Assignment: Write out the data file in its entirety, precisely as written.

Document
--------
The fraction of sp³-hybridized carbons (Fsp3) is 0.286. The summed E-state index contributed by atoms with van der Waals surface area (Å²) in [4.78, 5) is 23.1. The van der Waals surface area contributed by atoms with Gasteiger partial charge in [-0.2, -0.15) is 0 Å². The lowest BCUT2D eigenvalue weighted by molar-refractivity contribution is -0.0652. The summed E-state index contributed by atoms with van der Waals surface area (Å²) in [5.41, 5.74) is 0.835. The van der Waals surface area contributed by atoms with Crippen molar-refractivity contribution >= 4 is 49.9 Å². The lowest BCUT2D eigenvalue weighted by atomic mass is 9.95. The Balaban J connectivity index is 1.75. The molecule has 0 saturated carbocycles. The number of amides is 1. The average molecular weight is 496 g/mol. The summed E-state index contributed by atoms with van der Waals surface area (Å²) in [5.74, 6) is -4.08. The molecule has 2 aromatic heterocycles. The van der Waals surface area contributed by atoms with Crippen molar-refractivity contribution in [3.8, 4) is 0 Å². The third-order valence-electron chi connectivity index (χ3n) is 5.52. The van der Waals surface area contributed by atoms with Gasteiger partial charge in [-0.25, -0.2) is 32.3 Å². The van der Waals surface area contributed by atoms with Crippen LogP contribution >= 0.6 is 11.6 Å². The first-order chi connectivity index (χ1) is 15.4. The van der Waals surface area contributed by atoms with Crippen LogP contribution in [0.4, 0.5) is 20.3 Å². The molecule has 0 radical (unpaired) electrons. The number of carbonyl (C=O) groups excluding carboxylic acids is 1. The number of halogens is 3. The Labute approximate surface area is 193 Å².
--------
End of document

The fraction of sp³-hybridized carbons (Fsp3) is 0.286. The summed E-state index contributed by atoms with van der Waals surface area (Å²) in [4.78, 5) is 23.1. The van der Waals surface area contributed by atoms with Gasteiger partial charge in [-0.2, -0.15) is 0 Å². The lowest BCUT2D eigenvalue weighted by molar-refractivity contribution is -0.0652. The summed E-state index contributed by atoms with van der Waals surface area (Å²) in [5.41, 5.74) is 0.835. The van der Waals surface area contributed by atoms with Crippen molar-refractivity contribution >= 4 is 49.9 Å². The lowest BCUT2D eigenvalue weighted by atomic mass is 9.95. The Balaban J connectivity index is 1.75. The molecule has 0 saturated carbocycles. The number of amides is 1. The average molecular weight is 496 g/mol. The summed E-state index contributed by atoms with van der Waals surface area (Å²) in [5.74, 6) is -4.08. The molecule has 2 aromatic heterocycles. The van der Waals surface area contributed by atoms with Crippen molar-refractivity contribution in [3.8, 4) is 0 Å². The third-order valence-electron chi connectivity index (χ3n) is 5.52. The van der Waals surface area contributed by atoms with Gasteiger partial charge in [-0.25, -0.2) is 32.3 Å². The van der Waals surface area contributed by atoms with Crippen LogP contribution >= 0.6 is 11.6 Å². The first-order chi connectivity index (χ1) is 15.4. The van der Waals surface area contributed by atoms with Crippen LogP contribution in [0.4, 0.5) is 20.3 Å². The molecule has 0 radical (unpaired) electrons. The number of carbonyl (C=O) groups excluding carboxylic acids is 1. The number of halogens is 3. The Labute approximate surface area is 193 Å².